Tuesday, August 15


Purchasing a Parish Hymnal: Part I

One of the cornerstones of any good parish music program is the hymnal, or at least the sources from which congregational music is going to be drawn. Exactly how to do this is not always obvious, even for those looking to do the right thing and promote good music. There are so many hymnals, so many music companies, that the choice can seem overwhelming. With a nod to Aristotle Esguerra's Great Catholic Hymnal Replacement Debate of 2002, I set out here to provide some tips on how to start that process. We're going to presume for these purposes a fairly "normal" parish using the 1970 Missal, since indult parishes tend to have different musical needs, and also generally would be likely to have less internal disagreement about addressing them. The first thing to do, as a pastor, music director or parish council (probably all of the above, with the music director hopefully having the largest say, if not veto power) is to ask a few questions about the parish's needs.

1) What does the parish use music for? Is a hymnal necessary? This is a useful question, since frequency of music use is an important factor in terms of whether to buy a permanent hymnal. Caught up in this question is whether Sunday music comes out of the hymnal or out of a printed program/worship aid for each weekend (having a worship aid or at least publishing music information in the bulletin is important, at the very least as a guide, and one can have a part hymnal, part worship aid approach in order to increase repertoire by printing hymns on the sheet and yet keep weekly printing costs low by referencing the hymnal). Does the parish use music for daily Mass? If so, a permanent hymnal is probably a good idea. What sorts of choirs does the parish have? Are the choirs so different that they might require different books altogether? (Spanish Masses and Gospel choirs are a good example of groups that probably need their own book). Is the "contemporary" Mass, if it exists in the main church or a lower church/parish hall? Furthermore, does it use a "folk" style or more of a praise and worship/Christian rock style? (N.B. Don't take my mention of this as a personal endorsement, but rather as an acknowledgement that such pastoral situations legitimately exist and that such music can lead people closer to Christ, even if it is often less than ideal for liturgy). Can the parish afford to buy two or more books to fill different niches, or is budget a priority?

2) Is putting the Sunday readings in front of the congregation a priority? Again, opinions on this vary from place to place. For some, either way is effective, although those who do not supply the readings ought to emphasize good lectoring or the readings may be lost on the congregation altogether. If the answer to this question is "yes," then it's going to be necessary either to provide a permanent hymnal with the readings or a missalette.

3) The musical components of a hymnal. This is an important issue, and one that I think tends to get ignored somewhat. A Mass in the 1970 Missa Normativa is probably going to have three major musical components for the people in the pews (the sung propers, which I of course heartily endorse, being generally reserved to a choir or schola):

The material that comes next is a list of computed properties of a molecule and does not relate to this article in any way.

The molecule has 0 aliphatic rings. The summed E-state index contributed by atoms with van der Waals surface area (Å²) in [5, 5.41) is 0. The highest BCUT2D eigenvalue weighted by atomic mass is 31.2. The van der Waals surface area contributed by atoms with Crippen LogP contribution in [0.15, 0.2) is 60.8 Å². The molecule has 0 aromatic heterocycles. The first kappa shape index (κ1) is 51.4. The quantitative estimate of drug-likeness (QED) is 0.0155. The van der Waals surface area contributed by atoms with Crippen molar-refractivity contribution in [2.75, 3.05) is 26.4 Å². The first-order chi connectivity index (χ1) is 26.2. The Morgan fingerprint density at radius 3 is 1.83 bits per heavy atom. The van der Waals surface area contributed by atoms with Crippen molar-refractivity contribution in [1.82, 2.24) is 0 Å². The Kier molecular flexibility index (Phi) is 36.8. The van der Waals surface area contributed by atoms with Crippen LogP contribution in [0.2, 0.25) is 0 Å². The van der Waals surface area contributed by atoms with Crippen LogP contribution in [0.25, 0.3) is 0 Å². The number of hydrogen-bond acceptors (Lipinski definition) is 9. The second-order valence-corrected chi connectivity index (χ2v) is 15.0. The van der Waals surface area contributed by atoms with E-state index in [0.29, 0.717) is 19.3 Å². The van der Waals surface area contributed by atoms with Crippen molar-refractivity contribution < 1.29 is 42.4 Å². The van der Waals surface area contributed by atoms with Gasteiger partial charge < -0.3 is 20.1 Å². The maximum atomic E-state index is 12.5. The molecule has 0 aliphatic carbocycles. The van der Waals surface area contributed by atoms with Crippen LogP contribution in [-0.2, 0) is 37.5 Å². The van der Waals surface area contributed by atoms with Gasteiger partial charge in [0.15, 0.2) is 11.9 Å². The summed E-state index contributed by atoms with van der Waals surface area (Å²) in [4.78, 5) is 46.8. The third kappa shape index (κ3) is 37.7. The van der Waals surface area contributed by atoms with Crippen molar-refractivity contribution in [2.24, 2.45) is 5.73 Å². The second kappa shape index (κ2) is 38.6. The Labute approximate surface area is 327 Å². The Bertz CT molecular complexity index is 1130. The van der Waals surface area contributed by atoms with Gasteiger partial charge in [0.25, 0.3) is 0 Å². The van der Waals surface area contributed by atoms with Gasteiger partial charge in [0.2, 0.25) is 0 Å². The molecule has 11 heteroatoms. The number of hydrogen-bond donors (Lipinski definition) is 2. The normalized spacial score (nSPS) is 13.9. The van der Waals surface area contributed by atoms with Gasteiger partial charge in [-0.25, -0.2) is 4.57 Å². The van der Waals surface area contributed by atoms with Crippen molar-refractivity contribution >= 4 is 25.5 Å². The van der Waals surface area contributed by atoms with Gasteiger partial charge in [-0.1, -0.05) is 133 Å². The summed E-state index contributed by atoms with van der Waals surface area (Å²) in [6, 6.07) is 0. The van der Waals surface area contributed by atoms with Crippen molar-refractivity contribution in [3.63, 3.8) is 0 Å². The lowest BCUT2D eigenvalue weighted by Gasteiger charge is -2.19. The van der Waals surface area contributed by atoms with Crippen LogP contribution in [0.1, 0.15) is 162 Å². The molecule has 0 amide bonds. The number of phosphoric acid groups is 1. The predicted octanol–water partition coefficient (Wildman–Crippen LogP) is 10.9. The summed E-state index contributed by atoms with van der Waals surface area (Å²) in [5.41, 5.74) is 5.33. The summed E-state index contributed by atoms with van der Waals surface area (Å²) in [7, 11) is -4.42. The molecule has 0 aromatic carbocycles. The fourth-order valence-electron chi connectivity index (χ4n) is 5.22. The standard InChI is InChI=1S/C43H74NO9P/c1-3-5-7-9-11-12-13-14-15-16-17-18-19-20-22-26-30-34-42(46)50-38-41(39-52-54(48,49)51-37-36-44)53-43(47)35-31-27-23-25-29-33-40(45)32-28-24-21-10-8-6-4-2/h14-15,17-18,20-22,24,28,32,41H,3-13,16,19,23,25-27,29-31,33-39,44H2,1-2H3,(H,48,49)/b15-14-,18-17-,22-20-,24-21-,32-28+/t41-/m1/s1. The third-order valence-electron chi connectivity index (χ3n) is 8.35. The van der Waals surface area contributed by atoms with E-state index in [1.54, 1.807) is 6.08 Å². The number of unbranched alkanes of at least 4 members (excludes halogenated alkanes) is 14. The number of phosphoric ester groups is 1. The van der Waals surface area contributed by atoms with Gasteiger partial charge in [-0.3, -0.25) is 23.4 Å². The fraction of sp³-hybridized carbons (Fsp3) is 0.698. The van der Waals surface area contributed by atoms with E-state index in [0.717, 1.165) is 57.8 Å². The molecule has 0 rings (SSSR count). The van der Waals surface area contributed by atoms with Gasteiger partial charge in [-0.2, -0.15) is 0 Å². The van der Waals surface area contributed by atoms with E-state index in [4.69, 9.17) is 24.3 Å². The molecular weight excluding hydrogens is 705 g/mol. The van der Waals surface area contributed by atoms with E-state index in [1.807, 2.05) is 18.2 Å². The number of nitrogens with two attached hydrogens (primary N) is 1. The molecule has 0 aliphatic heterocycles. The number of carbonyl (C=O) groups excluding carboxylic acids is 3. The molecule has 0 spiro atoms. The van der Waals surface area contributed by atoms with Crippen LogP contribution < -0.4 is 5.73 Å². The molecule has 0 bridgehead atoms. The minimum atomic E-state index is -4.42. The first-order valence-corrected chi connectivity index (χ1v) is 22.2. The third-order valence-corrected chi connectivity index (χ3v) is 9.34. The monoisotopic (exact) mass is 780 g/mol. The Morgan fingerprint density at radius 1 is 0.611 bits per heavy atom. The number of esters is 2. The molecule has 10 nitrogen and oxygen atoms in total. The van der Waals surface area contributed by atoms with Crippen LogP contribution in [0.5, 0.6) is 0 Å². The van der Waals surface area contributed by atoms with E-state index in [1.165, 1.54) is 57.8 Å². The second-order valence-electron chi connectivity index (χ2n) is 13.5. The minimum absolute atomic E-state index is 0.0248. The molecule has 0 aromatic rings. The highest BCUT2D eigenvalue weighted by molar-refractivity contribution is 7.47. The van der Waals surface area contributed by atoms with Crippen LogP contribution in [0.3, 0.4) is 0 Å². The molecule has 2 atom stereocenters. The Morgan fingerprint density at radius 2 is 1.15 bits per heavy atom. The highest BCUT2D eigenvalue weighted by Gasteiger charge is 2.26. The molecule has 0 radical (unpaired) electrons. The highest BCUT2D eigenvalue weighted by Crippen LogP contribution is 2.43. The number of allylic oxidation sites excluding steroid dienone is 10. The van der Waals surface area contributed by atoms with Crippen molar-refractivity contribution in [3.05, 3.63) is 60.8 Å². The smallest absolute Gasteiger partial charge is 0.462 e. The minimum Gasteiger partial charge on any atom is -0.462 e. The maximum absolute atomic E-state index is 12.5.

a) The Ordinary of the Mass (the Kyrie/Penitential Rite/Sprinking Rite, Gloria, Credo if you're lucky, Sanctus/Benedictus, and Agnus Dei)
b) The Responsorial Psalm (the set for the whole Church year generally being called "Lectionary Psalms") and Gospel Acclamation/Verse
c) Hymns, including proper hymns such as sequences
As we'll see, for a hymnal to ignore or deficiently deal with anyone of these is going to be a serious drawback, and will probably require further licensing and/or reprinting in order to provide the parish with an adequate repertoire.

4)How extensive is the parish choir program?
This question is important for several reasons, since it will affect how necessary some of the components listed above will be. For example, if a parish's life is centered around a solemn Mass with Ordinaries sung by the choir and anthems or the Propers instead of hymns at Offertory and Communion, reliance on the hymnal will be greatly reduced. Similarly in many such cases, a "house repertoire" of psalms and other service music often exists or builds up through the existence of a successful choir program.
On the other hand, a parish starting from scratch or building a choir program, or one too small to sustain such a program in terms of singers and/or budget, will need to rely much more on what is contained in the hymnal, especially since extra copying licenses may be too much of an expense in these cases.
A corollary to this question concerns the existence and maintenance of a parish organ. If a parish does not have an organ and does not anticipate acquiring a good one in the near future, this is not the death knell for a music program, but it does require certain concessions. A hymnal containing repertoire very much centered around the organ, especially elaborate organ parts, may not be a good idea for such a place - something more chant-based or allowing for a very unobtrusive piano to underlie singing may be a better choice.

As this series continues, I'll follow these questions through the other important issues of what's out there in print, who's making it, what the future holds and more. Commentary more than welcome.

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